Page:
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[ NNSquad ] Skype changes under Microsoft, and not for the better

----- Forwarded message from [withheld by request]

Date: Sat, 28 Jul 2012 12:17:01 [TZ]
From: []
To: Lauren Weinstein <lauren@vortex.com>

> On 07/28 10:11, [] wrote:

Lauren, it does sound murky.

What is not murky, however, that since Skype was bought by Microsoft,
things have changed noticeably and not for the better. The pace at
which it is updated seems to have increased. Some of the updates
require people to change their preferences in substantive ways, just
to maintain the services they had. Finally, the TOS have changed so
that when a person hacks your account, or makes unauthorized phone
calls, Skype no longer reimburses the customer for the cost. Instead,
they continually redirect you to their FAQ (!) or repeat the TOS to
you over and over until you simply give up trying to communicate with

I know this because last week, someone with a user name that does not
resemble mine (but is similar to my first name) got into my account
and charged about 15 calls t/f Indonesia-Egypt. The total amount of
money was not huge -- slightly over $6.00. It was clearly not a family
member.  *Skype alerted me to the breach, then went ahead and billed
my account* for it.  I wasted hours on the "live chat with customer
service" line trying to get it fixed, to no avail. The transcript
would be funny if it weren't so annoying. Example:

After saying I didn't need another copy of the FAQ's, & that I already
know plenty about hacking, the agent said to me:

"I am being triggered when you said that you are an expert hacker and
that is clearly against our Terms and Conditions."

I made clear that I knew a lot about hacking, but it comes from having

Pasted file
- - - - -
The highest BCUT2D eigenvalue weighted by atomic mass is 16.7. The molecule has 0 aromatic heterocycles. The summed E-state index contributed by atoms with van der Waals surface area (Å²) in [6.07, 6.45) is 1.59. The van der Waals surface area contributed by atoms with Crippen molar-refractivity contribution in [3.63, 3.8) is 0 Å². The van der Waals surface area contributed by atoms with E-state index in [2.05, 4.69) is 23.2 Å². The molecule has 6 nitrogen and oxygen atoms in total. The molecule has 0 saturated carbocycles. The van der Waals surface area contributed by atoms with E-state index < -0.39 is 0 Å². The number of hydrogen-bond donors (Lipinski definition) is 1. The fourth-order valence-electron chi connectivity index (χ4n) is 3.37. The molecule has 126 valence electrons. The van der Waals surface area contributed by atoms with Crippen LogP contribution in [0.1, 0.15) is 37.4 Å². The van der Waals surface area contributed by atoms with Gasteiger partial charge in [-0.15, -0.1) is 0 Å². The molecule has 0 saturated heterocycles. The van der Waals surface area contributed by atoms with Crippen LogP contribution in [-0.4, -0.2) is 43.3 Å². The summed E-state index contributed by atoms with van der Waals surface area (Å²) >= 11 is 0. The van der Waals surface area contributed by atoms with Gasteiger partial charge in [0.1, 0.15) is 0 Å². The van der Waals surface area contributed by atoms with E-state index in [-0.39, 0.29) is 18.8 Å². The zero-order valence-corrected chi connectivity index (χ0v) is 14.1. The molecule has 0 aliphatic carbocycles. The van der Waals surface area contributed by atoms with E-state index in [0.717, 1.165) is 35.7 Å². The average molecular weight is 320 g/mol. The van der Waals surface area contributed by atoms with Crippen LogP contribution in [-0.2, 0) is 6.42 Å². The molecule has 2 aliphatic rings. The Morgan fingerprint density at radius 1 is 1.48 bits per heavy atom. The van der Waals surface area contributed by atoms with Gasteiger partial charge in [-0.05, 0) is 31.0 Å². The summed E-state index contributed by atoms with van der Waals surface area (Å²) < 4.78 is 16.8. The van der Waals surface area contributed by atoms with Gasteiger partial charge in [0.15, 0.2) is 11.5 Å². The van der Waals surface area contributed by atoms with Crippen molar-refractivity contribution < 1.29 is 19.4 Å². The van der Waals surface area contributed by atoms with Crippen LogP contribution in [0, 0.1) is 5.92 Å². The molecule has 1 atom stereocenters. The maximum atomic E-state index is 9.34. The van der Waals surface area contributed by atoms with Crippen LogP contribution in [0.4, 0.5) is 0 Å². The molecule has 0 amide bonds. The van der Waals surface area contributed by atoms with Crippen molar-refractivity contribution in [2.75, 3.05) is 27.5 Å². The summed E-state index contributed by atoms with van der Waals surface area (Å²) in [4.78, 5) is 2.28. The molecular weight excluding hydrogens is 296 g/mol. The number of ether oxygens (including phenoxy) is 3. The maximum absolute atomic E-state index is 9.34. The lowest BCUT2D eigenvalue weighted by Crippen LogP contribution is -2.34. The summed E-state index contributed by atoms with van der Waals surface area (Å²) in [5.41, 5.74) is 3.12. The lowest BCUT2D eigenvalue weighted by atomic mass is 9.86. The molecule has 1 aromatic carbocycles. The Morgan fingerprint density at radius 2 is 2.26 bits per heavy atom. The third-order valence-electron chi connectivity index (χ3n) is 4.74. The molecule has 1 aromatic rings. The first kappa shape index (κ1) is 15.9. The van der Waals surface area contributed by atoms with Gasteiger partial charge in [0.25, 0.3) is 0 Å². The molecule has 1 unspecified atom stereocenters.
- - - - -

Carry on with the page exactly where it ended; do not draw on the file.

been a *target*. I in no way claimed to be an expert hacker (for one
thing, an expert hacker would never be stupid enough to say so on a
chat line with customer service!). His response: a reiteration of
Skypes' policies, most particularly the new TOS:

"Skype will continue our efforts to prevent fraudulent user account
activity and we will continue to take every precaution to ensure that
only genuine transactions get processed; however, fraudulent activity
can still occur. *Our terms have been revised to reflect that Skype is
not held responsible for a refund in the event of suspected fraudulent
activity.  *We strongly recommend that users contact their card issuer
immediately regarding any unauthorized transactions and ensure that no
further fraudulent charges are made with their card. All major credit
card companies have policies that protect against this type of fraud.
"(*Emphases mine*)

He also plopped in a block of canned text addressing the question:
"What is Phishing?". Argh. Thanks a bunch (not)!

There's no point in recounting the whole thing, but I wanted to alert
you to this change in case you were not aware, or your readers are not
aware, of it.



----- Forwarded message ends

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